Technology

Building a start-up? You need to think about your platform foundations

Voice Of EU

Published

on

Scaling tech companies may be limiting themselves if they don’t focus on their underlying cloud platform, writes Terry Brown, associate director of engineering at Healx.

You’ve built your prototype, you’ve proven product market fit, the beta is out and there’s some buzz. What next?

Many start-ups will continue to add more and more features to attract new customers, but they are often building on a foundation that was put together rapidly to achieve their early purpose and may not be a fit for long-term scale, efficiency and operability.

Heed the lessons learned by others. CB Insights recently conducted post-mortems into more than 110 failed start-ups and landed on the top 12 reasons why they folded. They run the gamut, from running out of capital (38pc of victims) to burnout and failing to pivot. And while all 12 reasons are different, I can’t help but see a common thread running through them: rushing.

How could you not? You’ve got an amazing, original idea, and you need to bring it to market quickly. Rushing is ingrained in start-up culture.

But there is an alternative – one that even in 2022 too few start-ups consider: investing early in the underlying cloud platform.

More speed, more security, less haste

Many software start-ups today are operating in the cloud, and without early focus on the foundational and enabling aspects, they can easily be afflicted with security holes and IP breaches.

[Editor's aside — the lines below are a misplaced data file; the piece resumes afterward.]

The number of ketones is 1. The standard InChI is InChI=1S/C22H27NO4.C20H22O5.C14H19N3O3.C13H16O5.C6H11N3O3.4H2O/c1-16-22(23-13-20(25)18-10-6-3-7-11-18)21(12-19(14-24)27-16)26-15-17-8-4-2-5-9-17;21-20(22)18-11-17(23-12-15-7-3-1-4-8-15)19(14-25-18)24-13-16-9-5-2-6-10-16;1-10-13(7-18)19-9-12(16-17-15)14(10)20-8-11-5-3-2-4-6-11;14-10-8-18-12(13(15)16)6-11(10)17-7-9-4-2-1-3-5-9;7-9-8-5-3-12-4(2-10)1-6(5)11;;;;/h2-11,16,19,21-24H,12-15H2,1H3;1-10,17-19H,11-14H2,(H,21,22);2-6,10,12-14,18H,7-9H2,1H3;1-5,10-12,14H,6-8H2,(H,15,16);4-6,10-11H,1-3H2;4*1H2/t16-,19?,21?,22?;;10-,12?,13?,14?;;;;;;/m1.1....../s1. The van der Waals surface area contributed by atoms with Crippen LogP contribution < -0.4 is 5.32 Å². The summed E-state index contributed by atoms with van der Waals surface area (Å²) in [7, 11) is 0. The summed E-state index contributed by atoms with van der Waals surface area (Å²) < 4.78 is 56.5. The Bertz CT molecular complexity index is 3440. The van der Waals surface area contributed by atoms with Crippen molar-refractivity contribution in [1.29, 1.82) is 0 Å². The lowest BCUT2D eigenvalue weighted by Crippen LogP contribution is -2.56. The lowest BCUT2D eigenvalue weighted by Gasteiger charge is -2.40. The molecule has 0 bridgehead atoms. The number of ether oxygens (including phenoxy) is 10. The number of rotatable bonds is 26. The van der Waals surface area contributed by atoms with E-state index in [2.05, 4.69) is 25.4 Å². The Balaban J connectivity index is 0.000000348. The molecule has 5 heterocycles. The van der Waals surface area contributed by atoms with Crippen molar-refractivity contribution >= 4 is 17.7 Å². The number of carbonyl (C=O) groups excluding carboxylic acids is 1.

Innovation can also start to stifle because of early compromises made to achieve time-to-market over quality. It is at this stage that start-ups should take a solid focus on their cloud platform as an enabling device to solve some of these common pitfalls.

Shifting the mindset at this critical stage and focusing on platforms as a product enables start-ups to get the underlying building blocks of a cloud platform in place. This can generate huge economies of scale, as well as commoditising and automating core concerns such as security and compliance, delivery pipeline and improving developer experience.

‘Without this approach, you are leading your business down a path where mounting technical and architectural debt are likely to cause you pain when you least need it’